05-02-2014 03:16 PM
Many retail organizations handle the wireless deployment (installation, configuration, verification) in-house. For organizations that adopt that model, hiding the SSID, changing the passphrase to the SSID after every deployment, MAC authentication, and the proper ACLs may be enough. But what if the retail organization is a nationwide enterprise with 500+ locations and has employed the services of an MSP? One can still hide the SSID, but now the SSID and passphrase are known by someone outside of the retail organization - namely, the installer. In fact, the "hidden" SSID and passphrase can be potentially known by 500+ WLAN installers (non-employees). In such an environment, changing the passphrase and/or SSID after every deployment is no longer scalable.
Part of ensuring that the environment is pristine consists of ensuring that only those that require network credentials to the enterprise environment actually have the credentials to the environment. Without a viable, comprehensive solution to this potential catastrophe, not only is the network in danger, but so are the installers. If there is a security breach during the deployment of this large nationwide network, the integrity of the installers, along with anyone else that has knowledge of the network SSID and its credentials, comes into question. So my questions to the community are the following:
How do we better protect the networks?
How do we better protect the installers?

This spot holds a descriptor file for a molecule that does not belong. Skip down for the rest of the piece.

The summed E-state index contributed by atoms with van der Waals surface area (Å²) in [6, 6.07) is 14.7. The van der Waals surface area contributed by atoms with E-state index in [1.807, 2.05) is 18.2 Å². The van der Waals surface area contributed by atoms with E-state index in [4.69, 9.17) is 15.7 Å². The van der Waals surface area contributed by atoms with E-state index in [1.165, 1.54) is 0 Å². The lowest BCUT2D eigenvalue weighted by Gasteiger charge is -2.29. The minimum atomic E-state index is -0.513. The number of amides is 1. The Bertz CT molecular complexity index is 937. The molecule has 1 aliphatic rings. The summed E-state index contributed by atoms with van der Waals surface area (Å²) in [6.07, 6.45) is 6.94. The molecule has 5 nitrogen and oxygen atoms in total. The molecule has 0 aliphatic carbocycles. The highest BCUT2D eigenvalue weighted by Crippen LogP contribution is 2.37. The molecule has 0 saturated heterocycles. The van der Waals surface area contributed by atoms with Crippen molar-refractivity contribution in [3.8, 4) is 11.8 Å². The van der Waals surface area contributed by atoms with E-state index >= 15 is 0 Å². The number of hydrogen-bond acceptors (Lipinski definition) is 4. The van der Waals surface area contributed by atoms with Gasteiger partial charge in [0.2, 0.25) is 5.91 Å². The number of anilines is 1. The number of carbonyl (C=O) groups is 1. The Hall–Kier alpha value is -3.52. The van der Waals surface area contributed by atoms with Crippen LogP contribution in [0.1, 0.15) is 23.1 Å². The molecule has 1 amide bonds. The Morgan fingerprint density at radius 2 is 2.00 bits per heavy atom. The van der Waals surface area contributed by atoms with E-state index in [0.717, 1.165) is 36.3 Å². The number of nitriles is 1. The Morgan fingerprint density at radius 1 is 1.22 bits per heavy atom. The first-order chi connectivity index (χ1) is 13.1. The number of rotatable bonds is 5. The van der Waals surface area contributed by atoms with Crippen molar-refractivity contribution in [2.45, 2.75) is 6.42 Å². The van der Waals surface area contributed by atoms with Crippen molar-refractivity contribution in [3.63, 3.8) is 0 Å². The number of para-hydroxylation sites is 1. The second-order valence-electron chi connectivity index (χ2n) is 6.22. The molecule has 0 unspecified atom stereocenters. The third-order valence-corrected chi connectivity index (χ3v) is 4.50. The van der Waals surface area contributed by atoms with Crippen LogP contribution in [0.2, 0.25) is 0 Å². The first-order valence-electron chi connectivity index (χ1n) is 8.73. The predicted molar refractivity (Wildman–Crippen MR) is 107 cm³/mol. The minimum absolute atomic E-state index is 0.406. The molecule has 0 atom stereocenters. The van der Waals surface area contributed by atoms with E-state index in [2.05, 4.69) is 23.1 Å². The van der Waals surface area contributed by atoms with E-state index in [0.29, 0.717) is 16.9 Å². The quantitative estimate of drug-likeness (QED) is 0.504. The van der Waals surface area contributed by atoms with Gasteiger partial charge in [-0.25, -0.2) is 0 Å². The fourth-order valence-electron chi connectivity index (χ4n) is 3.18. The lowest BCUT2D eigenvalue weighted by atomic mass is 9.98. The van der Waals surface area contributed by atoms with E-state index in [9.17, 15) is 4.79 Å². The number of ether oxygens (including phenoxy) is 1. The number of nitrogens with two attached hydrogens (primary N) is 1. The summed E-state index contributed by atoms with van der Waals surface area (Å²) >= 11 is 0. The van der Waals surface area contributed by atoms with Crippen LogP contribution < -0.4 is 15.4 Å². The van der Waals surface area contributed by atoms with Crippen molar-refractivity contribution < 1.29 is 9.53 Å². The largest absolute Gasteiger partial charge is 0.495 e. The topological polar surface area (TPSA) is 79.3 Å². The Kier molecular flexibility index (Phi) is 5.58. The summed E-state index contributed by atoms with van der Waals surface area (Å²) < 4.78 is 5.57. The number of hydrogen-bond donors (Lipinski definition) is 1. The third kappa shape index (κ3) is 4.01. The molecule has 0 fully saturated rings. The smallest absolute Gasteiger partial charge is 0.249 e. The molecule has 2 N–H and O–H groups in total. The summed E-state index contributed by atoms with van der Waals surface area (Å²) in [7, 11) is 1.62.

@keepitmobile - http://keepitmobile.wordpress.com/2014/05/01/the-forgotten-strategy-of-security-and-compliance/
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05-02-2014 09:31 PM
05-02-2014 09:31 PM
Re: A Forgotten Strategy of Security and Compliance
05-08-2014 12:07 PM
Thanks for the insight. I appreciate your perspective. Regarding the protection of the installers, I agree that dot1x would be effective. For the location where the deployment is occurring, restrict the amount of time and access that an installer can have to the network (while still providing him with enough access to verify that the network works as configured). A couple of people have recommended that I have the store manager connect to the enterprise network and complete the verification. I have major concerns regarding that approach (By the way, that recommendation is part of my reason for writing my initial post):
- A store manager (or any other customer employee) is normally not qualified to properly verify the functionality of the network.
- A store manager has not been hired to deploy any aspect of the network. The store manager does not have contract with the MSP and are not on payroll. (I probably sound a bit extreme or paranoid but I imagine that legal departments for both the MSP and customer will have a cow over that.)
- In the event that there is a security breach, it would be embarassing to discover that the security breach could have been discovered and properly escalated by a qualified professional during the verifiaction process of the deployment. (This is why legal departments would have a cow.)
In addition, I want to log the time the installer's device connected the network, the time the device was authenticated, and logged off. And when the installer logs off, he can no longer gain access to the network at that location without calling in to a helpdesk.
I agree that a hidden SSID and pre-shared key can be crakced, but using both is like locking the door to your home. Sure, people can still break into your home, but you still lock the door. DPI and RFProtect further lock down the network. If SSID and PSK are the lock, then DPI and RFProtect is the alarm system. I have only been involved in open Internet environments, but am aware of some customers that have an interest in wireless enterprise networks. I reviewed the IDS (WIP) functionality in my IAP and realized that I have alot more to learn. Do you have any experience with IAPs? If so, how does enabling aspects of "Detection" and "Protection" impact the performance the cluster (if at all)?